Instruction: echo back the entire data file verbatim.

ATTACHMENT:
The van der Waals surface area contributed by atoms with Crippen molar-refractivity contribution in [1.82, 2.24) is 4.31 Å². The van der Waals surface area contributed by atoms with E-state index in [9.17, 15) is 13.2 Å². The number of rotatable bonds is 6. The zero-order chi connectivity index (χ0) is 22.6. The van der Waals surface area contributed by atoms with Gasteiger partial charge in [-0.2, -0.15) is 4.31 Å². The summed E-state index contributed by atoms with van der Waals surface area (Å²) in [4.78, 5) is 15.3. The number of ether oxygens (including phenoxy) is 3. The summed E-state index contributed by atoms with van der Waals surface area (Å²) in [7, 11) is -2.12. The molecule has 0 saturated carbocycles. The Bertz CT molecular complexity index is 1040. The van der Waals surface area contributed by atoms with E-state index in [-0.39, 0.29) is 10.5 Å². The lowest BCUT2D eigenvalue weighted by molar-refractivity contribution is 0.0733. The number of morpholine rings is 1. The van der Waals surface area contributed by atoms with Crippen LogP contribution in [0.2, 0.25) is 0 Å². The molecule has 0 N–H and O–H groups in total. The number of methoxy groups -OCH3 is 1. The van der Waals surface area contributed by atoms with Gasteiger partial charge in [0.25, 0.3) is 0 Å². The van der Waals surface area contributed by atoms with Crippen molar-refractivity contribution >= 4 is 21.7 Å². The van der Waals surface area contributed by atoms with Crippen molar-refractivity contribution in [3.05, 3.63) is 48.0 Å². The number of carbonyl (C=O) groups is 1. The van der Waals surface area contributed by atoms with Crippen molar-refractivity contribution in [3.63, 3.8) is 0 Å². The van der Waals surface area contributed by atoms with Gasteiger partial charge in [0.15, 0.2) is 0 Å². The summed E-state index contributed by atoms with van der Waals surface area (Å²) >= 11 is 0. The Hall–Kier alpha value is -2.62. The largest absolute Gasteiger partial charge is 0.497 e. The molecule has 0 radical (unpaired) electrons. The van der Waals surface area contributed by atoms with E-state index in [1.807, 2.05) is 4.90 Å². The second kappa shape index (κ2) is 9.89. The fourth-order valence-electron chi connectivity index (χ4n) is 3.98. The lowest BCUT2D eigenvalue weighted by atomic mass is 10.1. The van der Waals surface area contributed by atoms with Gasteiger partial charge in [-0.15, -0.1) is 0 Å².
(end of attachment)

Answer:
The van der Waals surface area contributed by atoms with Crippen molar-refractivity contribution in [1.82, 2.24) is 4.31 Å². The van der Waals surface area contributed by atoms with E-state index in [9.17, 15) is 13.2 Å². The number of rotatable bonds is 6. The zero-order chi connectivity index (χ0) is 22.6. The van der Waals surface area contributed by atoms with Gasteiger partial charge in [-0.2, -0.15) is 4.31 Å². The summed E-state index contributed by atoms with van der Waals surface area (Å²) in [4.78, 5) is 15.3. The number of ether oxygens (including phenoxy) is 3. The summed E-state index contributed by atoms with van der Waals surface area (Å²) in [7, 11) is -2.12. The molecule has 0 saturated carbocycles. The Bertz CT molecular complexity index is 1040. The van der Waals surface area contributed by atoms with E-state index in [-0.39, 0.29) is 10.5 Å². The lowest BCUT2D eigenvalue weighted by molar-refractivity contribution is 0.0733. The number of morpholine rings is 1. The van der Waals surface area contributed by atoms with Crippen LogP contribution in [0.2, 0.25) is 0 Å². The molecule has 0 N–H and O–H groups in total. The number of methoxy groups -OCH3 is 1. The van der Waals surface area contributed by atoms with Gasteiger partial charge in [0.25, 0.3) is 0 Å². The van der Waals surface area contributed by atoms with Crippen molar-refractivity contribution >= 4 is 21.7 Å². The van der Waals surface area contributed by atoms with Crippen molar-refractivity contribution in [3.05, 3.63) is 48.0 Å². The number of carbonyl (C=O) groups is 1. The van der Waals surface area contributed by atoms with Crippen molar-refractivity contribution in [3.63, 3.8) is 0 Å². The van der Waals surface area contributed by atoms with Gasteiger partial charge in [0.15, 0.2) is 0 Å². The summed E-state index contributed by atoms with van der Waals surface area (Å²) >= 11 is 0. The Hall–Kier alpha value is -2.62. The largest absolute Gasteiger partial charge is 0.497 e. The molecule has 0 radical (unpaired) electrons. The van der Waals surface area contributed by atoms with E-state index in [1.807, 2.05) is 4.90 Å². The second kappa shape index (κ2) is 9.89. The fourth-order valence-electron chi connectivity index (χ4n) is 3.98. The lowest BCUT2D eigenvalue weighted by atomic mass is 10.1. The van der Waals surface area contributed by atoms with Gasteiger partial charge in [-0.15, -0.1) is 0 Å².